I was at Mayfield Girls School from 1947 to 1951. I remember Miss Tappenden was the Headmistress at that time. You may have read in the local newspaper the account of my mother, Jane Stephenson, falling while cleaning the windows. That was the day before Remembrance Day in November 1956; she died the following day, and I lost my best friend.
The following year I left for Canada. Canadians in Ontario did not welcome the English. We were “Bloody know it alls”, you know the person that goes over there and says, “You are doing it all wrong, in England we do it this way”. I guess you can’t really blame the Canadians. Anyway it took me a month to find a job and then I met a friend who had been to the States and said how easy it was to get work there and at much higher wages. So off I went to New York and got a job right away in a big Insurance Company. Everybody loved the English!
I met my husband, a Private Eye, who turned out to be an abusive alcoholic and womaniser. I had my daughter, Deborah, and stuck with the marriage until she was old enough to go to school then I got a divorce. I felt I wanted to be with family, and most of mine had gone to Australia by this time. So off I went with my daughter. It was not quite as bad as Canada but jobs were offered to Aussies first so I came back to the U.S. on a Cargo Ship, the African Moon. My brother made jokes about the African Queen and that I would have to get out and tow it. It took six weeks to reach the States and in that time I had met my second husband. He was the second mate on the ship and my daughter loved him. We continued to see each other and finally got married.
We lived in New Jersey for a while where I had my son Matthew, my husband was no longer at sea but still worked for a shipping company. Eventually he was promoted and we spent two years in Hong Kong. Then we lived in Illinois and then California. My husband and I, after 18 years, drifted apart and we divorced.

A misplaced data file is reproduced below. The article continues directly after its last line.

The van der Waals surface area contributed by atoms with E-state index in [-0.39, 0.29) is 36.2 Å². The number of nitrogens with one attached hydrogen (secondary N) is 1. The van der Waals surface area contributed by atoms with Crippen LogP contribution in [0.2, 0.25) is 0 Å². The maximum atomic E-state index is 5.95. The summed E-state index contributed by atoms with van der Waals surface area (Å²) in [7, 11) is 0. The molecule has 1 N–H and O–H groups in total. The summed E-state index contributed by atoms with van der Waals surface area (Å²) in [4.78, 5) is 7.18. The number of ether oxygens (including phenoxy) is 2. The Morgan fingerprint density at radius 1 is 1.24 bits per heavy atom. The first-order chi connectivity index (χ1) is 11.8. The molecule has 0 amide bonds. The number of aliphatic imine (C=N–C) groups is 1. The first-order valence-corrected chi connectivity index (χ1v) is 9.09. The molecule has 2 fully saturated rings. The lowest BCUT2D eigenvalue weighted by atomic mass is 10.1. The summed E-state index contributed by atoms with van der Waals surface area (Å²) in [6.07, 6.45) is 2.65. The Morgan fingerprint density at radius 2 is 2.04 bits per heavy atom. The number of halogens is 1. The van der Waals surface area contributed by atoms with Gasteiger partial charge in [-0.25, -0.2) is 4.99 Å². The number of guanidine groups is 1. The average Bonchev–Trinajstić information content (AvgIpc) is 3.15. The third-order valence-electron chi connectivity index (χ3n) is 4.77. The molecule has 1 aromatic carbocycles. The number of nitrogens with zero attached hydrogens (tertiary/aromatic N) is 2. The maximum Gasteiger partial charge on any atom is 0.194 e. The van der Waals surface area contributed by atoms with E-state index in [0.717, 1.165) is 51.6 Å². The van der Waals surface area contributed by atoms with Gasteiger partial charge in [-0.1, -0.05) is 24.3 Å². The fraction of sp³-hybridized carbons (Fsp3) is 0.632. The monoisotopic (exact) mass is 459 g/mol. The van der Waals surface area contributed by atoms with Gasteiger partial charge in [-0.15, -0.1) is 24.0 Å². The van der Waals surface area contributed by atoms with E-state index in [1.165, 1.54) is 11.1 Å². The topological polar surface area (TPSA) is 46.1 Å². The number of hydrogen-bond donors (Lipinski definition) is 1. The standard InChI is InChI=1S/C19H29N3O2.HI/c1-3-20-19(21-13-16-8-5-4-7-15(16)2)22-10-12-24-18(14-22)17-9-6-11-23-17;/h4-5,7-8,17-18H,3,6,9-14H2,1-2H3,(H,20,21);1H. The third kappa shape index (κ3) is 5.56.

I worked in a hospital on the surgery wing as a Unit Assistant and supported myself and my son by having two other jobs. Five days at one job, five evenings at another, and I worked the weekends at another. Not too much free time so I joined a dating club where I met my present husband Richard Simpson but I decided to keep my maiden name this time around.
We retired in 1997 and moved here to Oregon where we bought a house with 3 acres and decided to raise Miniature Donkeys. We had lots of fun with them but due to health reasons we decided it was better to find homes for them now while we still could, rather than dying and not knowing what would happen to them.
My husband was transferred to Hong Kong in the early 1970′s. As an avid gardner, and lover of Bonsai, I was very excited when I made my first trip down town. I found my way to Ladder Street, which has hundreds of steps leading up with a store or vender’s stall on almost every step.
I found one vender with dozens of Bonsai. Excited by all the choices I had, I took my time choosing and finally settled on a deciduous tree, hoping it might flower. I wanted to know the botanical name of the tree. But the little Chinese vender didn’t speak English, and I of course didn’t speak Chinese. I looked around and spotted a Chinese business man walking towards me. I stopped him and explained that I wanted to know the name of the tree I was buying and would he get the seller to write it down in Chinese. I planned to ask my husbands secretary to translate it for me later – I would then have the botanical name in both Chinese and English. They exchanged a few words and the vender went next door, said a few words to the store owner and came back with a piece of paper. Off I went pleased as punch, clutching the piece of paper and my beautiful Bonsai tree. When I arrived at my husbands office I showed him, and his secretary, the Bonsai I’d bought. I explained how I’d managed to secure the botanical name of the plant and gave the piece of paper to the secretary to translate. She took the slip of paper, read it carefully, smiled and said, ‘It say – Small tree in pot’.